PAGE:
After spending centuries on a cunning plan for world domination, the Charnel Lord Morthûl is foiled by sorceror Ananais duMark and his group of meddling heroes. Out of spite Morthûl murders the only daughter of duMark’s liege, King Dororam, who in turn assembles all the armies of the Allied Kingdoms in an effort to end the threat of Morthûl once and for all. Morthûl has no intention of being destroyed by mere mortals and plots a counterstrike that involves forming an elite Demon Squad for a top secret mission. Thus Cræosh the orc, Katim the troll, Belrotha the ogre, Fezeill the doppelganger, Gimmol the gremlin, Gork the kobold and Jhurpess the bugbear are thrown together and expected to get along on pain of an extremely torturous death (or merely the prospect of joining the Charnel Lord’s legion of undead servants). At any rate, they have other things to worry about, like the historic survival rate for Demon Squads being on the low side and not having a clue about the finer details of the mission. Or, indeed, any of them. If the group can survive for long enough and avoid killing each other then perhaps they’ll be the ones who will save the day, albeit for the forces of evil.
Telling a fantasy story from the point of view of the villains is nothing new. Mary Gentle was one of the first almost twenty years ago (Grunts!) and more recently Stan Nicholls (the Orcs series) and Jim C. Hines (Jig the Goblin) have had a crack. So what does Marmell bring to the table with his effort? Subverted tropes, complex characters and plotting? You wish. What you get is course-grained characterisation and relationships predicated on gross racial behaviours, layered with bad slapstick comedy married to a plot ripped out wholesale from a roleplaying quest. That is to say that the Demon Squad go looking for various magical items, during which the big guys (the orc and troll) pick on the small guys (the gremlin and the kobold) whilst the ogre and the bugbear provide comic relief by being really fucking stupid. Some of it is even occasionally amusing:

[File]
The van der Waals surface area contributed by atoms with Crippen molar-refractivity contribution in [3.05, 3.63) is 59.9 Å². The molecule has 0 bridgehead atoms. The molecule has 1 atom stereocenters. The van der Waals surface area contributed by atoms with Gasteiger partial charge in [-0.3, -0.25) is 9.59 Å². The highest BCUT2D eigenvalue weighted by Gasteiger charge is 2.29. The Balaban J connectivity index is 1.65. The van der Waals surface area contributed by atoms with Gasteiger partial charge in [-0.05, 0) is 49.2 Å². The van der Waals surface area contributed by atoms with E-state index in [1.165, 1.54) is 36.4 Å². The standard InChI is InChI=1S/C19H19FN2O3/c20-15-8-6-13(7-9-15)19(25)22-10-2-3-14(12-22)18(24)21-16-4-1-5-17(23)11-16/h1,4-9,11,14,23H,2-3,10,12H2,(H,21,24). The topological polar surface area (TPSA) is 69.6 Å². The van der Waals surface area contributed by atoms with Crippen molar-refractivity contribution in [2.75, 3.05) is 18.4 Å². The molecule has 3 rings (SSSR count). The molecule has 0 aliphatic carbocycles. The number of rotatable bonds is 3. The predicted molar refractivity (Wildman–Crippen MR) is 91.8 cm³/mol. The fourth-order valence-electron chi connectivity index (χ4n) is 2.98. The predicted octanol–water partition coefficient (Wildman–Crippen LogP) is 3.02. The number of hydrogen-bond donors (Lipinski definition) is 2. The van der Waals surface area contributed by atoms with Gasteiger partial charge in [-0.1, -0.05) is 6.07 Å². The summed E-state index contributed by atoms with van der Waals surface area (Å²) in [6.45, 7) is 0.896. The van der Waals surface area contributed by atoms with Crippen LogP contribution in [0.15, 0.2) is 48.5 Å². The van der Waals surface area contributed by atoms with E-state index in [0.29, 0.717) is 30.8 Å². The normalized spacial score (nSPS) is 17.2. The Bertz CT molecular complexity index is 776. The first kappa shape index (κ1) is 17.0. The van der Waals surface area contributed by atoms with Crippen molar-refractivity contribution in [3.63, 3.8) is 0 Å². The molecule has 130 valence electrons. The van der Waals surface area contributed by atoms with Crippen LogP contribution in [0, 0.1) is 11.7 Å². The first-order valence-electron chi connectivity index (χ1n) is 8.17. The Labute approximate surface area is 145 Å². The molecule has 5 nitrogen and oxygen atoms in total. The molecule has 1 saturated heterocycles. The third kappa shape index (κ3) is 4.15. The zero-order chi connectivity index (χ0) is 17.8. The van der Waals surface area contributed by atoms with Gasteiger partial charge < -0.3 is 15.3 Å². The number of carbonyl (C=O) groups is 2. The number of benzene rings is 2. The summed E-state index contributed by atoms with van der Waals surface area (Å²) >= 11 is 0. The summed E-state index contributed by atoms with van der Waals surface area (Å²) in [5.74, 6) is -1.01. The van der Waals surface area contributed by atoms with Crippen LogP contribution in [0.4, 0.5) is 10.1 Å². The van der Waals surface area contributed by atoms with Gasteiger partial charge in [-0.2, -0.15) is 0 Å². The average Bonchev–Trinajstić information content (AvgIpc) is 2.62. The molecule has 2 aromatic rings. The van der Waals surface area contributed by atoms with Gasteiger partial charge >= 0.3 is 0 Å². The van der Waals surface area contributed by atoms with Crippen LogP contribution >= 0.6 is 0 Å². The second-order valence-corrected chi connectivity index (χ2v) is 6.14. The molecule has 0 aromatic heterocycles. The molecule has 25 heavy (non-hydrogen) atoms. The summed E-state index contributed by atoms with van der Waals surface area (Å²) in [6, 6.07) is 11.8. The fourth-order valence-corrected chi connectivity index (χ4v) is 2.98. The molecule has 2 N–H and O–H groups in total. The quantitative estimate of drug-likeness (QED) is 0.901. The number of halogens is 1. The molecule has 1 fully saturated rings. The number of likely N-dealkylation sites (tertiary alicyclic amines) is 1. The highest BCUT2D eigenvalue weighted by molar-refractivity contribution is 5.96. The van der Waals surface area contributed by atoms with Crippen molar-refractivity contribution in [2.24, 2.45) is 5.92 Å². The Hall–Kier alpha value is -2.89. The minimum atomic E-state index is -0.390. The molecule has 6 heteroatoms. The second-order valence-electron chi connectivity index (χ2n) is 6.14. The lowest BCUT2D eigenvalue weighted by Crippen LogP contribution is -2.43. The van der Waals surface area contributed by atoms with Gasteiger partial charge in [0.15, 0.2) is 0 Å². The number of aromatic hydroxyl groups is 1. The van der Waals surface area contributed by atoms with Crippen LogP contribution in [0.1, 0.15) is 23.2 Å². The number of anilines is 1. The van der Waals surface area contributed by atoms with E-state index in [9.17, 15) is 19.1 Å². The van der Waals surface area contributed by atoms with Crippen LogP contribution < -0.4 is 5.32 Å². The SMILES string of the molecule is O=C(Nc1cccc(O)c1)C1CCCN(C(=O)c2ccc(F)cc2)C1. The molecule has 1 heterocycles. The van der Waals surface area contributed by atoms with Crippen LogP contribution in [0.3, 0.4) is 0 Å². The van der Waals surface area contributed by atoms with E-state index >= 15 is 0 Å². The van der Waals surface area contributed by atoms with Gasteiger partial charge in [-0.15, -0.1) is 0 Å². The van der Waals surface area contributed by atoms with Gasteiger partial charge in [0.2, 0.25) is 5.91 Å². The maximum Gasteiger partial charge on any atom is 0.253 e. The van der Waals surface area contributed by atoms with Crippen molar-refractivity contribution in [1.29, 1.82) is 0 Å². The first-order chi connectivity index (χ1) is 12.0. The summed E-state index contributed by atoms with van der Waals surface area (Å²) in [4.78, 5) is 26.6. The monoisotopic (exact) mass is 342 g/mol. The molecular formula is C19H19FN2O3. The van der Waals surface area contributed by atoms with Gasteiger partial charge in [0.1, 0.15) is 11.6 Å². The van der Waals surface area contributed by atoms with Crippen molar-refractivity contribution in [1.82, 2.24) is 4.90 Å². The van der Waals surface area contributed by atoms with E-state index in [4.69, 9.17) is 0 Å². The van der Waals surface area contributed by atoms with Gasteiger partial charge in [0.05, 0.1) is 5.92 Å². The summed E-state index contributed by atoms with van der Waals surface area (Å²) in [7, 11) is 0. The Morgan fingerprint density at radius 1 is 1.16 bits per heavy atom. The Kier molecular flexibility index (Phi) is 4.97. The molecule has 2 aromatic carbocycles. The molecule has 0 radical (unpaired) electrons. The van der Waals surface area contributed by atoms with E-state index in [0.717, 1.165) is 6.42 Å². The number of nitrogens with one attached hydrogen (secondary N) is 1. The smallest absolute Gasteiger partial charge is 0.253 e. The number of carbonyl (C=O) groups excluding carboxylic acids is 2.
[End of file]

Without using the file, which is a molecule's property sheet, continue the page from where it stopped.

A keening war cry rose to the uncaring heavens, and it took the startled Cræosh a moment to realize that it had come from the gremlin!
“For King Morthûl! For the Demon Squad!” Gimmol shouted, eyes gleaming with fervor and anticipation – and then glistening blade a shining beacon above his head, he charged madly in the wrong direction.
“Gremlins,” Fezeill observed as the stunned party watched him go, “do not have particularly good night vision”
There is a fair amount of shit-wading to be done to get to those rare moments and there are many more instances of
dwarf kobold/gremlin tossing, insults on a par with ‘your Mum’ jokes, ‘funny’ bullying and narrative missteps, deliberate or otherwise. Cræosh uses nicknames such as Nature-boy for Jhupess (because he’s simian and lives in a forest), Dog-breath for Katim (trolls in this world have hyena heads) and Shorty for Gork (because he’s…you get the idea). Oh do stop, Mr Marmell, my sides are splitting.
The repetitive nature of the comedy makes reading the book a complete slog, assuming you are able to survive prose that describes a serpent-like creature as moving “with the speed (unsurprisingly) of a striking snake” or a character losing his balance and staggering “sideways in a clumsy dance as his entire center of balance became, well, uncentered”. There is a later example of such poor narration that is lampshaded as being the fault of the character’s exhausted state; fair enough but this would have worked better if Marmell had done it much earlier and, more importantly, knew the difference between a simile and a metaphor. With wordplay chapter titles such as “Elf Care” and “Ogre and Under”, the book elicited a binary response of Picard-style facepalms and wanting to punch the author in the face.
If that wasn’t bad enough, the pacing is completely broken. It takes 200 pages to find out about the Demon Squad’s mission, the aforementioned magical item hunt, carried out on behalf of Morthûl wife, Queen Anne (one would never have guessed that Marmell got his start writing material for Dungeons & Dragons). There are some sub-plots added for variety, such as Gimmol’s secret talent and from the introduction of dark elf Nurien Ebonwind who wants information on troop movements, but they also take so long to play out that they all collapse under the weight of expectation. Once those all wind up, we’re onto another secret mission that finishes all too quickly before the epilogue and the shocking, shocking I tell you, twist. James Barclay thinks that having fantasy stereotypes thrown in your face is entertaining and fun. I think he’s talking rubbish.